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If you’ve made a plan to breastfeed your baby and it hasn’t worked out for some reason, you may be experiencing a range of emotions: guilt, sadness, frustration, or even envy for those moms who seemingly have no problem. Here are eight things you can do to help yourself feel better if breastfeeding hasn’t gone as planned.

1. Step back and think big picture. Yes, we know that there are amazing benefits to breastfeeding for both moms and babies. But at the end of the day, how you feed your baby is but one choice of the hundreds you will make as a parent. Realizing this might help you put everything in perspective, especially in those emotional first few weeks as a new mom.

2. Even a little breast milk is better than none. Colostrum, or the first type of milk your body produces, is loaded with great things for your baby like antibodies, enzymes, and white blood cells to fight infection. So if you had to wean sooner than you planned, knowing that you’ve given your baby colostrum is still a wonderful gift. In fact, many lactation consultants will recommend nursing the first few days after birth in moms who eventually plan to formula feed so their babies can get this liquid gold.

3. Think about donated milk. Being unable to give your baby your own milk does not mean he or she has to miss out on all the good things breastfeeding has to offer. Using donor breast milk might be the perfect option for you and can be a happy medium between your own milk and formula.

4. It doesn’t have to be all or none. For example, if you’ve been diagnosed with low milk supply (and it is important to be evaluated by a lactation consultant if you are worried about this, as many mom’s think their supply is low when it is actually fine), it doesn’t mean you need to abandon breastfeeding altogether. Combining nursing and supplemental formula can help you meet your baby’s needs. Remember, see #2!

5. Practice “bottle nursing.” This term refers to making the bottle-feeding experience as much like breastfeeding as possible (no matter what is in the bottle!): interacting with your baby as you feed, watching their cues and feeding to satiety and not a certain amount of ounces, and following a paced rhythm.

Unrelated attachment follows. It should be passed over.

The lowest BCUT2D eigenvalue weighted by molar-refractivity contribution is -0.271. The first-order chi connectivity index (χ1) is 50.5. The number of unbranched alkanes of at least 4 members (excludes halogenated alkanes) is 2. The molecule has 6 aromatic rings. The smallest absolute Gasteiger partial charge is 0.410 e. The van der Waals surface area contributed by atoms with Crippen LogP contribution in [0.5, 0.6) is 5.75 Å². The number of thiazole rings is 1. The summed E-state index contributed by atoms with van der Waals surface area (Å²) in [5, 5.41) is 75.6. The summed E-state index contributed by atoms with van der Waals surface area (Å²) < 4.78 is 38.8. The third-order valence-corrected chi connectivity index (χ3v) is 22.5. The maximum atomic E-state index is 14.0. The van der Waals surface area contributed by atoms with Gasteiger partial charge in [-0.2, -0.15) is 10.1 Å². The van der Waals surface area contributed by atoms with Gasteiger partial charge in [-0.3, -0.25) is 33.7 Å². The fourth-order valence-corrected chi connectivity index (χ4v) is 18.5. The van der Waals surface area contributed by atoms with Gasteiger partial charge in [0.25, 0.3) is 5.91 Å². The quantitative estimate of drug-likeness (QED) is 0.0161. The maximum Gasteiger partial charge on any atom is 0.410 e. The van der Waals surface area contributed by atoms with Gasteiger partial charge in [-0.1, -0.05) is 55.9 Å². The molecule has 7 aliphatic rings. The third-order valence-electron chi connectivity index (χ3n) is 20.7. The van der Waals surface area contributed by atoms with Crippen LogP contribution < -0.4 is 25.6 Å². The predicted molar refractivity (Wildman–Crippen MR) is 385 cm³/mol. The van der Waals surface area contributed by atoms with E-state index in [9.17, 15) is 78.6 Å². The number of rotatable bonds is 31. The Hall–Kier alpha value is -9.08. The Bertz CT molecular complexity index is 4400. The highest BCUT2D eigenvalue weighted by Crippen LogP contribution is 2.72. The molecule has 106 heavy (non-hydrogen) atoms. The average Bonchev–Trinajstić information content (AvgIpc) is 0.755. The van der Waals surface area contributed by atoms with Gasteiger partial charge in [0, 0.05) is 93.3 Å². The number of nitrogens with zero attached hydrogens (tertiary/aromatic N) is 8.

6. Connect with your baby in other ways. In addition to bottle nursing, there are other ways to mimic the closeness and connection that breastfeeding brings. One example is wearing your baby, which can keep you and baby close long after feeding time is over.

7. Seek out support. While some people may tell you to “just get over it” if breastfeeding didn’t go as planned, that’s a big pill to swallow for many moms. Mommy guilt can be intense and even more so if you are feeling judged for feeding your child formula. Finding other moms who have been in your shoes can make you realize you are not alone and can help you if you feel the need to connect and vent!

8. Try again next time. Many moms who had breastfeeding issues with their first baby report having a much easier time with subsequent children. Often this is because they are aware of potential issues ahead of time, know where to find help much sooner, and know when to seek help compared to moms who’ve never nursed. The key here is that just because it didn’t work out the first time doesn’t mean you shouldn’t try again! Consider meeting with a lactation consultant before you deliver to develop some strategies to help you be successful.

Takeaways

  • If breastfeeding doesn’t work out, you may experience a range of upsetting emotions.
  • Breastfeeding doesn’t have to be an all-or-none experience.
  • Practices like bottle nursing and baby-wearing can help you bond with your baby if breastfeeding doesn’t work out.
  • Being unable to breastfeed with one baby does not mean you won’t be successful the next time around.

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